• Each fragment has an ID.
  • The language used for spell checking is specified by the xml:lang attribute on the root element.
  • The content of each control to be spell checked will be passed by the component to the REST service as a text fragment.
  • The value of each control can be passed straight inside a <text> element, except for HTML areas. In that case, the component will need to strip the markup and extract only the text from the component. After the Prevent Injection project is implemented, this will be made simpler as we'll know that the value of the control is well-formed markup. This means we'll be able to take the value of the control, parse it with saxon:parse(), and get the string value of the parsed document.
For instance:

<texts xml:lang="en">
    <text id="your-vehicle">Nice grey sparty car.</text>
    <text id="other-vehicle">Blue rusted truck.</text>
    <text id="accident">
        The reckless trock driver just changed lane without looking and bumped
        into my car. He must have either been drunk, or must have won his
        driving license at the lottery, or both.


  • The output lists the spelling errors for each text fragment.
  • For each spelling error, it gives the misspelt word and a (possibly empty) list of suggestions.
  • If the same word is misspelt in multiple text fragments, a <spelling-error> will be listed for each fragment. This is somewhat redundant, but allows the XBL component to be more efficient as it can this way work on a fragment by fragment basis (and consider at each fragment only the misspelt words for that fragment).
  • If the word trock appears twice in a fragment, there will be only one <spelling-error> in the response. But the component will ask the user the question twice, as the right word for first occurrence might be truck and the right word for the second occurrence might be trick.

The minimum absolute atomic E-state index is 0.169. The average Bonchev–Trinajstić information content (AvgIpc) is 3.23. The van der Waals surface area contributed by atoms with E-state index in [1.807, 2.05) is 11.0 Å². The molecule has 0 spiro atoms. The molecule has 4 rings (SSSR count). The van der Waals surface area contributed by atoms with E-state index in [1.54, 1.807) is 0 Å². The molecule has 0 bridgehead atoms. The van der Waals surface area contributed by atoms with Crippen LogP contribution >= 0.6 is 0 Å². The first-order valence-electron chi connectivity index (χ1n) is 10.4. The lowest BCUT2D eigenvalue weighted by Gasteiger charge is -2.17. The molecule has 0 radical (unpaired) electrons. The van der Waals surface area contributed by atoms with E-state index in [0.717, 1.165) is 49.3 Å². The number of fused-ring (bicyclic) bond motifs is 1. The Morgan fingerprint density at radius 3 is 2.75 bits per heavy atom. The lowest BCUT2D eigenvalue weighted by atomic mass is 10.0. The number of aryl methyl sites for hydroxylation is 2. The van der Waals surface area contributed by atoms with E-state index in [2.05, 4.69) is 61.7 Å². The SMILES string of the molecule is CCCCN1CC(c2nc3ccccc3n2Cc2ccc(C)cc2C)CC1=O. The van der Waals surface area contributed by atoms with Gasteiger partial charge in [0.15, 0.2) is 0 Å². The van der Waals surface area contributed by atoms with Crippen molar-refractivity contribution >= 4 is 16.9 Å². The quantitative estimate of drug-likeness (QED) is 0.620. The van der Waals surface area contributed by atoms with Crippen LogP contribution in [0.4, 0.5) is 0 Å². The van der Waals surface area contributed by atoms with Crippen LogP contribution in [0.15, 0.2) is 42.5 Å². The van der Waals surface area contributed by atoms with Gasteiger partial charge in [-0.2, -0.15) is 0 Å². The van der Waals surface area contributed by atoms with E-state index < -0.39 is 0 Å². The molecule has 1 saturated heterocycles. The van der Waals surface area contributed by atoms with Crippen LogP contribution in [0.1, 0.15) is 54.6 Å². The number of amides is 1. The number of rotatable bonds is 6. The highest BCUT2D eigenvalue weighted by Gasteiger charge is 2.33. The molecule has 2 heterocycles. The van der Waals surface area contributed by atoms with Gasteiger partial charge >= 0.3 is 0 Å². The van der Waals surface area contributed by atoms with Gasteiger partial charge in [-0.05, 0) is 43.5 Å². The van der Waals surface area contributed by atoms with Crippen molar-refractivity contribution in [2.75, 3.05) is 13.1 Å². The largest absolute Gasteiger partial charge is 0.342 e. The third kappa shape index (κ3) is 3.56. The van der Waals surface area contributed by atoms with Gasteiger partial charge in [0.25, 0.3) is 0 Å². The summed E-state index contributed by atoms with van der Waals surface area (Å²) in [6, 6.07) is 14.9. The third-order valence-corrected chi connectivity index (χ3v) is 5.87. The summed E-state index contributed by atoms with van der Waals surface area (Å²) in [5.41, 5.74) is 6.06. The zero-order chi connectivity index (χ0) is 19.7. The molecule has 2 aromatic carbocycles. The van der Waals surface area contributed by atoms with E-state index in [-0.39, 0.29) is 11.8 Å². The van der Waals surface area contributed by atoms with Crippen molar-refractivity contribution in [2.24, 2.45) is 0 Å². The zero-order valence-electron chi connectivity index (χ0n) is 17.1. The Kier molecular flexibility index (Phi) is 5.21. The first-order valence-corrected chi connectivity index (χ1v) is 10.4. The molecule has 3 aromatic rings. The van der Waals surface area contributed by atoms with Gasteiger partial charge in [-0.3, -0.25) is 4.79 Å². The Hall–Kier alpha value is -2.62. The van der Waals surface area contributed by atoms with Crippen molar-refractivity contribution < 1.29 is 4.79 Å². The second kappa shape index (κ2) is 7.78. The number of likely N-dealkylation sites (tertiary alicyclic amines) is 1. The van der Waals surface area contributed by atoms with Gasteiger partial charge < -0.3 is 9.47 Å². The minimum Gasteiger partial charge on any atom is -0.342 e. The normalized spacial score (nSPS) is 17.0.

For instance:

    <text id="your-vehicle">
    <text id="accident">

Choosing a Spell Checking Library

We'd like the library to have dictionaries for French, German, Spanish, and Czech. The following libraries are being considered:
  • Jazzy
    • Licensed under LGPL. This is good.
    • It is used by a number of projects.
    • It hasn't been updated since 2005.
    • It just comes with an English dictionary.
    • For English, the dictionary from the Wordlist project can be used.
    • JazzyDicts provides a converter from the MySpell dictionary format.
    • A large number of dictionaries can be downloaded from the OpenOffice Wiki, and they can be converted to the "word list" format used by Jazzy with JazzyDicts.
  • JOrtho
    • Licensed under GPL. This is a show-stopper.
    • JOrtho is a more active project. As of February 2009, it has been last updated just one month ago.
    • Dictionaries are available out of the box for Arabic, German, Spanish, French, Italian, English, Russian, and Polish.
    • Dictionaries are based on the Wiktionary project.

Future Improvements

  • A form author might not want all the fields on the page to be spell checked. An address field would be a good example of such a field, as addresses often use names which are not found in a dictionary. We would add a capability for the form users to exclude some controls, so they are not checked. This could be done:
    • By passing a list of controls IDs to the XBL component.
    • By adding a class on the controls themselves (the XBL component will then check for the existence of that class).